remember the day our school performed a Living Rosary,” Grandma Bea said.
“Oh, no,” thought Eddie. "Another one of Grandma’s stories from a long time ago."
Eddie was staying with Grandma while his parents
were away for the week-end. It was only ten o’clock Saturday morning, and
he was already bored.
He’d brought his skateboard with him, but
it was raining, so that was out. And his friend, Marco, lived far from Grandma’s
house, so that wouldn’t work, either.
were arranged by class in a big circle, on the grassy area of the football stadium,” Grandma said.
Eddie sighed. If
he could watch TV or play computer games, that would make the time go by faster. But
Grandma didn’t want the TV on during the day. And there was only one game
on her computer, Spider Solitaire. Big deal.
students in each class,” she continued, “wore a blouse or shirt in an assigned color: red, brown, yellow, green,
and of course, blue, Mary’s color. We represented the Hail Marys in each
decade. Special students wore white to represent the Our Fathers.”
huh,” Eddie said, scratching his head.
Grandma said, “with all those students, and the people in the stands, saying the rosary, it was very impressive. Do you remember when I taught you to say the rosary?”
nodded. Grandma had given him a rosary and taught him the prayers, but he had
no idea where that rosary was now.
“Um, Grandma,” he said,
“could I play Spider
“Sure,” Grandma answered, but Eddie could
tell she was disappointed. How would he ever get through the week-end?
He’d played a few games when he heard the phone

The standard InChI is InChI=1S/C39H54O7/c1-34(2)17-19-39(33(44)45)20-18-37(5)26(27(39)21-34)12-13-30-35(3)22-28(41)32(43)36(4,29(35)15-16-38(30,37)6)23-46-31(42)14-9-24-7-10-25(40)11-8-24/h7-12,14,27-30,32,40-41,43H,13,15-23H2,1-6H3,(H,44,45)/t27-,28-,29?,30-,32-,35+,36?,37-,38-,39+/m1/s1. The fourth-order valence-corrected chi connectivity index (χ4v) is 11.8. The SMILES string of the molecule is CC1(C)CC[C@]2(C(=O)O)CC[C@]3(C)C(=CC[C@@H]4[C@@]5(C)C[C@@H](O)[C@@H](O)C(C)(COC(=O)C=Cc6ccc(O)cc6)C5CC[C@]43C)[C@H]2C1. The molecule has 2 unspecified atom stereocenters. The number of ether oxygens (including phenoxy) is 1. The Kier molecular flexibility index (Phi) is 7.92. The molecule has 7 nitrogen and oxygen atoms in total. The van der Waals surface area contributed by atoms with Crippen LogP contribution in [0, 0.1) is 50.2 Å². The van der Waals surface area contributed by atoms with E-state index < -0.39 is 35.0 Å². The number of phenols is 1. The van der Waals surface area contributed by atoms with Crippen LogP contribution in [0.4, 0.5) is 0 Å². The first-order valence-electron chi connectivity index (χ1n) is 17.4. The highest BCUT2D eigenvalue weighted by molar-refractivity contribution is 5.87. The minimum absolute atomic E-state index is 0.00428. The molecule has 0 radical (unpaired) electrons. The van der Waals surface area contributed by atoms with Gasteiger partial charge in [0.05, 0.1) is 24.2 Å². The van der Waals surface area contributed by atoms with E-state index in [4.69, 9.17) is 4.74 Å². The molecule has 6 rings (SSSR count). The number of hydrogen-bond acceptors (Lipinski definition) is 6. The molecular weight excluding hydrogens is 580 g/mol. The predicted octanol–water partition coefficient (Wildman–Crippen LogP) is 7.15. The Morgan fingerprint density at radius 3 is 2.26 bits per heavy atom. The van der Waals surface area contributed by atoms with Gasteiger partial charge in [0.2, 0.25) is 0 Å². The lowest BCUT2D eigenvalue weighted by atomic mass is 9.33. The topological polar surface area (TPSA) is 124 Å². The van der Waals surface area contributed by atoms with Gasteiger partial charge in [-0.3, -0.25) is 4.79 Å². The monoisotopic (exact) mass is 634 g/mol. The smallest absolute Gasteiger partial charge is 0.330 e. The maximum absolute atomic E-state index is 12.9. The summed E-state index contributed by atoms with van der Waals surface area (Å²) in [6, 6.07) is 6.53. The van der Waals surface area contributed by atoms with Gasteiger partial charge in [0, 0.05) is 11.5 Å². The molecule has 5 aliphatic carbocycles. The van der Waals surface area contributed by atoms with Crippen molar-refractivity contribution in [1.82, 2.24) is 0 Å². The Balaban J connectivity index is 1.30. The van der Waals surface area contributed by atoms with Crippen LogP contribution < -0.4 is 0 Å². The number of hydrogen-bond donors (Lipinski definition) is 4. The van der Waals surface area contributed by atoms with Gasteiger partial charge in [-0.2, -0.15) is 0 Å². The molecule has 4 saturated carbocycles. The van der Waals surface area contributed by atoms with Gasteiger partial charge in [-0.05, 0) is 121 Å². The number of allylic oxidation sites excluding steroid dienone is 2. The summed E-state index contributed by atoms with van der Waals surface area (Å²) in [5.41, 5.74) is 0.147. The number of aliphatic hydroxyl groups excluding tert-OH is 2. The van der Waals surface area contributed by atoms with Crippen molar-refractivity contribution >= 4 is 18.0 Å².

ringing and Grandma Bea answering it. Then she came into the computer room.
she said, “that was Elissa, Marco’s sister. Marco’s in the
hospital. Seems he talked his dad into letting him go outside to ride his bike. But he skidded on the wet pavement, hit a tree and was thrown into the street.”
“Will he be okay?” Eddie squeaked out.
mentioned a concussion and a broken shoulder. He’s
in surgery right now.”
Eddie put his head down.
“Tell you what,” Grandma said. “After Mass tomorrow, we’ll go to the hospital and see him.”
Eddie worried about Marco all night long. He
wished he had his rosary right now.
At the hospital, Eddie and Grandma took the elevator to Marco’s
room and stopped at the doorway.
Marco was sleeping. His head
was wrapped in white bandages, and one bandaged arm was strapped to a wooden board. The
other arm was hanging over the side of the bed.
“He almost looks like a cross,” Eddie thought.
Four people were sitting around the bed with rosaries in their hands. Marco’s dad had on a brown shirt, his mom was wearing a green blouse, Elissa, a yellow
sweater, and Marco’s Grandma Carmen had a red shawl over her shoulders. One chair
was empty. Eddie looked down at the blue sweater he was wearing.
“Grandma,” he whispered, “do you have a rosary with
“Always,” Grandma Bea answered. She handed Eddie her rosary.
He slipped into the empty chair. This
was a Living Rosary, he thought, just like Grandma had talked about. He was the final
part. But would he know the prayers?
Then Grandma Carmen began saying, “Hail Mary,
full of grace...” and Eddie
knew everything was okay. He
prayers. He was sure Marco would be
okay, too. And he’d look for that rosary as soon as he